say. They are similar to the team jerseys and hats men still wear today. the Duke of Windsor and King Edward VIII). and not American inventions like basketball and baseball. . In sum. though generally only the most expensive ones. the English gentleman's style was most influential in his landlocked pursuits like hunts. The clothing worn in these two scenes is sports clothing. at the turn of the century “sports” in regard to clothing certainly still meant the tweed of the Englishman on his estate. sweaters. In the 1920s and 30s. Astaire. polo and cricket. here with schools. He took the gentry's tweeds and seamlessly blended them with traditional tartans and knitting patterns as well as with golf.a. The new ideal of the tanned. as well as polos. “Sports” in the historical sense basically means what the rich and powerful once wore when on vacation from not working. All of the colors. for their expensive. but eventually Hollywood came to exert its own style dominance by mid-century as America took a leading political role on the world stage and Hollywood had established its global entertainment preeminence. If you watch Chariots of Fire. he was the culmination of sports style. were all following the lead of Brits like the Prince of Wales. This was accompanied by the tendency of wealthy Americans to frequent seaside resorts where ever lighter versions of traditional sports items were developed. scarves. Much of this style was influenced by the American casualness he so loved. Despite being surrounded by the sea in every direction. etc. this Prince of Wales was the most powerful leader in men’s style. innovated on a century of British leisure style. No one would wear a cricket sweater from. but it also referred to items like the multi-colored blazers one wore to and from the pitch or court. Called the Beau Brummell of the 20th century. Grant. rugbies. and maybe no longer do. and certainly one of its most important trend setters. on the hats.k. blazers. Windsor's love of American casualness coincided with another development that would slowly move the center of men's style from England to the States . His penchant for sports clothing produced a much bolder and less conservative style than that of his father. It is the more English games. tennis and Palm Beach style. Later the commercial value of the desire to belong would be exploited in making colors into merchandise for those not on the team. function the same way the stripes on a regimental tie function do: to denote affiliation. etc. though at that time one would only wear the colors of a school one has actually attended. Thus. which would become so important to the style exported by Hollywood. David Windsor (a. simply because they are a fan if they have not been a student there. This leads to some need for caution discussed here. that influenced men's style in the early twentieth century most. as he detested British and especially royal formality (at least until he found himself in unofficial exile from it). today one can use the adjective “sports” to describe clothing you actually wear to play basketball with your friends. American sporting habits began to influence men's style in the 20th century. wealthy Americans living on the Northeastern coast. Early on. Americans loved to see their own proclivity for comfort reflected back to them in the stylish dress of the future Edward VIII. even though the only students actually engaged in sports are the two men who race. wealthy American at the beach.right before the Great Court Run scene. or one can use “sports” the way fashion designers and style historians do to refer t o what wealthy Brits and Yankees have traditionally worn. Though continuing to live out their Anglophile fantasies by playing tennis. and even staging fox hunts. This brought even more nautical colors and patterns and items into the American vocabulary of sports clothing. in contrast. polo. the most stylish men of Hollywood. A great embodiment of the continual drift towards comfort and sportswear is the 20th century’s most famous Prince of Wales. Cooper and others.the rise of Hollywood. leisurely pastimes.polo). there is a scene early on where clubs at Cambridge are gathered in a hall . became devoted leisure-time sailors. Eton or Caius.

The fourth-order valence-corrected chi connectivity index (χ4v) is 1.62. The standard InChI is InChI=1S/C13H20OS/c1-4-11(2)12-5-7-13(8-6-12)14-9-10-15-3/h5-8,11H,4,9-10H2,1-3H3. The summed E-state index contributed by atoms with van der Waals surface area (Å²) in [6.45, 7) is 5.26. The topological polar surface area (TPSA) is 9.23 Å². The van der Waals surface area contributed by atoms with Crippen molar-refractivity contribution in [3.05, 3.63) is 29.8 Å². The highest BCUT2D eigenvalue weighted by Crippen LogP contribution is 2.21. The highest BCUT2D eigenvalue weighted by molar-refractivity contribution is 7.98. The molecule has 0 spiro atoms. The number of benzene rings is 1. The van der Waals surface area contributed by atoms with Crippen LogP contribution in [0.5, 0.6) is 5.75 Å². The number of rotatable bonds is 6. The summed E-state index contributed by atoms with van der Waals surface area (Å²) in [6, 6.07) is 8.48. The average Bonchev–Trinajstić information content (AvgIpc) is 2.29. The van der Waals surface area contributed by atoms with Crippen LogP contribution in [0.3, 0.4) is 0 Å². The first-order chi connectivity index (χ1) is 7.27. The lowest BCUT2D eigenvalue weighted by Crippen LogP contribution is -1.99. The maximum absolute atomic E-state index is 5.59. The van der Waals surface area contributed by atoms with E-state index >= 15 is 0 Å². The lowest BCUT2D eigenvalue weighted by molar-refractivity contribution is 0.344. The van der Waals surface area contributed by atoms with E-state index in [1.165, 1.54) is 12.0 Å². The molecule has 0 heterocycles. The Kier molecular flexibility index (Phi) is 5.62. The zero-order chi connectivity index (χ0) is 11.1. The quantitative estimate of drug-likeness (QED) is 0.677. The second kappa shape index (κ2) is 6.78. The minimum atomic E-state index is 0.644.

cuts and silhouettes in surprising ways. its politicians and captains of business that had held on to slavery so long and that was still clinging to a world of inequality. quite simply. (Despite the persistent legend. the Peacock Revolution was underway. teaching them from youth on like their parents that they should have what they want. grey or grey. After these 16 years of intense fear.. in the U. This had been the uniform of the British Empire with its widespread and exploitative colonization. the children of those who survived the Great Depression and the last World War were coming of age. they explored many other style traditions. a clear indication of its place within and continuance of the old power structure (click here for an excellent introduction to the history of the Ivy Look). The Suit. improved indoor temperature control combined with war-time rationing eventually changed suit waistcoats from necessities to rare oddities. the automobile reduced that time to the brief moments between a climate-controlled building and a car parked nearby. produced the hat-less head that has dominated men since the 1960s. They grew up in a world with every luxury where marketers for the first time aggressively targeted them. bringing in vibrant colors beyond the standard palette of grey.a silk topper to go with his morning coat. and other injustices that had been accepted as self-evident by so many for so long were rejected along with many of the other ways their parents and grandparents had structured their world.S. This included masculine style. Not only did men do everything they could to not look like their fathers. This was the dress of the American establishment. When these Baby Boomers became college aged. in large part by pop musicians. and they knew nothing of the privations and seriousness their parents had faced. It reached its culmination in the 1950s when it was in the form called the “Ivy League” style. This time of palpable conformity in men’s style soon faced a violent swinging of the pendulum.” When the Peacock Revolution was brought to America. and a reordering of priorities. growing out their hair and shunning ties. sacrifice. Where men had once had to spend considerable amounts of time outdoors year-round. For example. The sober dress descended from Brummell had served as the uniform of the establishment for over a century and a half. The Revolution that Overthrew Brummell From 1929 to 1945 the masculinity of American men was first threatened by a prolonged period of scarce employment and then bolstered by fighting and winning the largest war to date. it fed into this Cultural Revolution to produce the greatest convulsion in men’s style since Brummell. many of them felt quite free to question much of what had structured the world of their parents and grandparents. the leadership again came from England. At first. one accompanied by a concept of separate spheres for the genders stricter than anything since the Victorian period. In fact. The racial. even more than JFK's famous distaste for hats. sexual. Meanwhile. grey. There. men's style was also influenced by other developments like those in technology.Throughout the 19th and 20th centuries. was the uniform of The Man. a man perpetuating the old establishment in lifestyle and look could simply be called a “Suit. . adult men of the 1950s projected entrenched stability with the most limited and sober form of dress yet. and playing with patterns. though not entirely exiled. JFK did wear a hat to his inauguration .) IX. the limited concept of masculine dress that had continued and developed since Brummell was violently dethroned. often of peoples oppressed by the Anglo-American establishment like those of India and of the Native Americans. materials. In the 1960s. This.